Elevated Hearing Loss Risk for Service Industries Workers
Many workers in service industries have an elevated risk of hearing loss due to exposure to noise, according to new research from the National Institute for Occupational Safety and Health.
Typically, the mining, construction, and manufacturing sectors are recognized as having a high percentage of workers exposed to hazard noise and, therefore, at higher risk for hearing loss.
But the new research from NIOSH identified sub-sectors within the services industries that were also at higher risk for hearing loss.
These sub-sectors include newspaper, music and software publishing; renting and leasing; financial transactions; legal advice and representation; overseeing and managing governmental programs; security and surveillance; educational training; entertainment and recreation; accommodations and food service; machinery repairing; dry cleaning and laundry; and landscaping.
Researchers examined audiograms for 1.9 million noise-exposed workers across all industries, including for 158,436 services workers.
Their main findings included:
- The prevalence of hearing loss within services was 17%, very close to the prevalence of all industries combined of 16%
- Many services industries sub-sectors greatly exceeded the overall prevalence by large percentages—10 to 33% higher—and many had high risks for hearing loss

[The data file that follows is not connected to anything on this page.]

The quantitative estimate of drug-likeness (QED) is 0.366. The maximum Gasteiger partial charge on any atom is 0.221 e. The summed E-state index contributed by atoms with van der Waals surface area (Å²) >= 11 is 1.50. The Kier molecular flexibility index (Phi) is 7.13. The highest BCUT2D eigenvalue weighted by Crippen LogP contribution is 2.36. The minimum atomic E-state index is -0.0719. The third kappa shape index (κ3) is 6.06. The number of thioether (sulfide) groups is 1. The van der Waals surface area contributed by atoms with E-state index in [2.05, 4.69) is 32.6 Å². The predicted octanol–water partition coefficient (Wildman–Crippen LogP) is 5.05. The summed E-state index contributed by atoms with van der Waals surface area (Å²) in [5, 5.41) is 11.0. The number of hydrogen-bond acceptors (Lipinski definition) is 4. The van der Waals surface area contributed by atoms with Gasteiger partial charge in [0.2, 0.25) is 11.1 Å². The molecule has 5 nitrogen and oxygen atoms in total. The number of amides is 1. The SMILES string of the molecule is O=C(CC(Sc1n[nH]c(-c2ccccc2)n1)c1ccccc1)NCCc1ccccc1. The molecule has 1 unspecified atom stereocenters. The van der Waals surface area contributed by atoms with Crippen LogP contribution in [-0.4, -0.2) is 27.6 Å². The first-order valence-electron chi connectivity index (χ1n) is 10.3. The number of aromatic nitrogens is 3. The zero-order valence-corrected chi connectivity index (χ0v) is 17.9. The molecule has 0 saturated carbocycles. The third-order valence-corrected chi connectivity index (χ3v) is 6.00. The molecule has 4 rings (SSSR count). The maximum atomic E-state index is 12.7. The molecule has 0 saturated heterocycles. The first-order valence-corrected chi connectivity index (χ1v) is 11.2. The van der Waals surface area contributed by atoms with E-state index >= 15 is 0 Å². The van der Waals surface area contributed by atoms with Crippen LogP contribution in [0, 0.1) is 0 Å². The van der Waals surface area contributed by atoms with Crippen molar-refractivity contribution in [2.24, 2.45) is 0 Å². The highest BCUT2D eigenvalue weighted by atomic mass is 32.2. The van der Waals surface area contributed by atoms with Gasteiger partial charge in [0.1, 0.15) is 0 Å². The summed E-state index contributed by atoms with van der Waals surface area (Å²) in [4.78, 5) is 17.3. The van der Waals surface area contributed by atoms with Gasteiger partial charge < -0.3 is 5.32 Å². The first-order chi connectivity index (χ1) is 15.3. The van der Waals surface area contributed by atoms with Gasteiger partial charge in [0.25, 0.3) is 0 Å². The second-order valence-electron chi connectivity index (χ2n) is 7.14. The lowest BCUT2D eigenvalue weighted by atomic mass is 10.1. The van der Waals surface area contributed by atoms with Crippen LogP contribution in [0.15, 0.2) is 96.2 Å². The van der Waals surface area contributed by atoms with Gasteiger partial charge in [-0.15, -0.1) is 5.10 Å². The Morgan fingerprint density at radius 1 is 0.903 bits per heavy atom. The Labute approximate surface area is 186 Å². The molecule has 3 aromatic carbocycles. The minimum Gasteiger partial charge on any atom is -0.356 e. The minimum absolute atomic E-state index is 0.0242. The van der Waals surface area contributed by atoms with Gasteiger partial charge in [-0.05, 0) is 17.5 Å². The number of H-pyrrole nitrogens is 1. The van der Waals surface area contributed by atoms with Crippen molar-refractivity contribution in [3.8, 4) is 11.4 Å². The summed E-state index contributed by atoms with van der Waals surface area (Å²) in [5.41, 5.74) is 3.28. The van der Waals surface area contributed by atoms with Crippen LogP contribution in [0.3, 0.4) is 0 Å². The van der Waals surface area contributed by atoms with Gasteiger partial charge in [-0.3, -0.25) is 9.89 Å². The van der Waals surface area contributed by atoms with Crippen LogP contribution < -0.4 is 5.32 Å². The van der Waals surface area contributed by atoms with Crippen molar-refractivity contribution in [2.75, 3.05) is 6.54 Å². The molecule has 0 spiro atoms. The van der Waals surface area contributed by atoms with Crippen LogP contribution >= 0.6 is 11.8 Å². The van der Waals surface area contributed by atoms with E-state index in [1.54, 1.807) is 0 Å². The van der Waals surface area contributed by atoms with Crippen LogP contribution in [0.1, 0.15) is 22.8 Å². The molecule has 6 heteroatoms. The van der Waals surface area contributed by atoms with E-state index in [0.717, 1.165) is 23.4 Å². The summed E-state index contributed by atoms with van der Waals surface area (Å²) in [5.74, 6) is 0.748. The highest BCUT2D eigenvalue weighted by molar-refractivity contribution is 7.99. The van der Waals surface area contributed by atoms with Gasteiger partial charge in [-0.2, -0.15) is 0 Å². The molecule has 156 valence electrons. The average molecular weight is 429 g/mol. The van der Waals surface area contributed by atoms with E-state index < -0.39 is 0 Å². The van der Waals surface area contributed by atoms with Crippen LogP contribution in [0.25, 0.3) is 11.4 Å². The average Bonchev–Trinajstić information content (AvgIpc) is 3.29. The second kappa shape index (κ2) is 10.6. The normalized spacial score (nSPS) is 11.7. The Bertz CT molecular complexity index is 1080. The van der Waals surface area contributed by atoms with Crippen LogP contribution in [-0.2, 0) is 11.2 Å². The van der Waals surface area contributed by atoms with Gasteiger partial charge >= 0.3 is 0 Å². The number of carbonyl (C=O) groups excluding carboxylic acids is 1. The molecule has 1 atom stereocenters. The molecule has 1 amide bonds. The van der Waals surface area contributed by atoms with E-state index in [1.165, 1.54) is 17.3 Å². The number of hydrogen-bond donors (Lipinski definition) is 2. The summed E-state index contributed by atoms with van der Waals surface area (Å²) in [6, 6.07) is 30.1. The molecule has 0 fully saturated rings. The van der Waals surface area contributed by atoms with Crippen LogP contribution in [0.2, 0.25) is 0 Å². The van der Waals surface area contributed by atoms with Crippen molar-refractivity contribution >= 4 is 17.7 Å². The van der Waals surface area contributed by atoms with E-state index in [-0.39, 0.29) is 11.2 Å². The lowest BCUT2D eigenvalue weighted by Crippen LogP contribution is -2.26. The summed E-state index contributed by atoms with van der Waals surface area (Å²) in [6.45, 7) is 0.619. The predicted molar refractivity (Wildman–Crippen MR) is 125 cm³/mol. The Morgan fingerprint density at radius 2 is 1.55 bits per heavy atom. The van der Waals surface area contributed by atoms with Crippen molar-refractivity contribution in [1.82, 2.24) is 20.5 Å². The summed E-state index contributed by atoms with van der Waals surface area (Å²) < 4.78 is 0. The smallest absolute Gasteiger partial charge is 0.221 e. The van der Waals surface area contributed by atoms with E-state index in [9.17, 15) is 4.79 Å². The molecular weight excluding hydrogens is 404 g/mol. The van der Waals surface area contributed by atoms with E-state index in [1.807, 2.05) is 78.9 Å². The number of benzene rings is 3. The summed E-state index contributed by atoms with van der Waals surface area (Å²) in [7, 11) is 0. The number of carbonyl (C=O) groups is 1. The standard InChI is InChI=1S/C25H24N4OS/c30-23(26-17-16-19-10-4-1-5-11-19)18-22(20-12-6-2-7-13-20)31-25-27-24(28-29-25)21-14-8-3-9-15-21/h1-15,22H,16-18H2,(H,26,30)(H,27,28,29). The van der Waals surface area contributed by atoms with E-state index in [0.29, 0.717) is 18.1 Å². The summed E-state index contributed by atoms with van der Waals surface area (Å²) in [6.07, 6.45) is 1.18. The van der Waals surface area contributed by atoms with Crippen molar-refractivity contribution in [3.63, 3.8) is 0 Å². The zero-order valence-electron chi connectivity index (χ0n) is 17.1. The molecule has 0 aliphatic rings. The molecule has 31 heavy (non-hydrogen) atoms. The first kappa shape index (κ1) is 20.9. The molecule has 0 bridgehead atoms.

- Workers in administration of urban planning and community and rural development had the highest prevalence at 50%, while workers in solid waste combustors and incinerators had more than double the risk, the highest of any sub-sector
- Some sub-sectors traditionally viewed as ‘low-risk’ also had higher than expected prevalences and/or risks, including professional and technical services and schools
Workers who are exposed to hazardous noise or chemicals that damage hearing can experience occupational hearing loss.
Hazardous noise exposure is also associated with high blood pressure and high cholesterol.
Hearing loss often co-occurs with tinnitus, also called ringing in the ears, and is associated with depression and cognitive decline.
To prevent occupational hearing loss, NIOSH recommends removing or reducing noise at the source, using the hierarchy of controls, and when not possible, implementing an effective hearing conservation program.
NIOSH said additional research and surveillance are needed to identify at-risk workers in the services industries sub-sectors and protect their hearing through targeted interventions.
For more information, contact CBIA’s Phillip Montgomery (860.244.1982).
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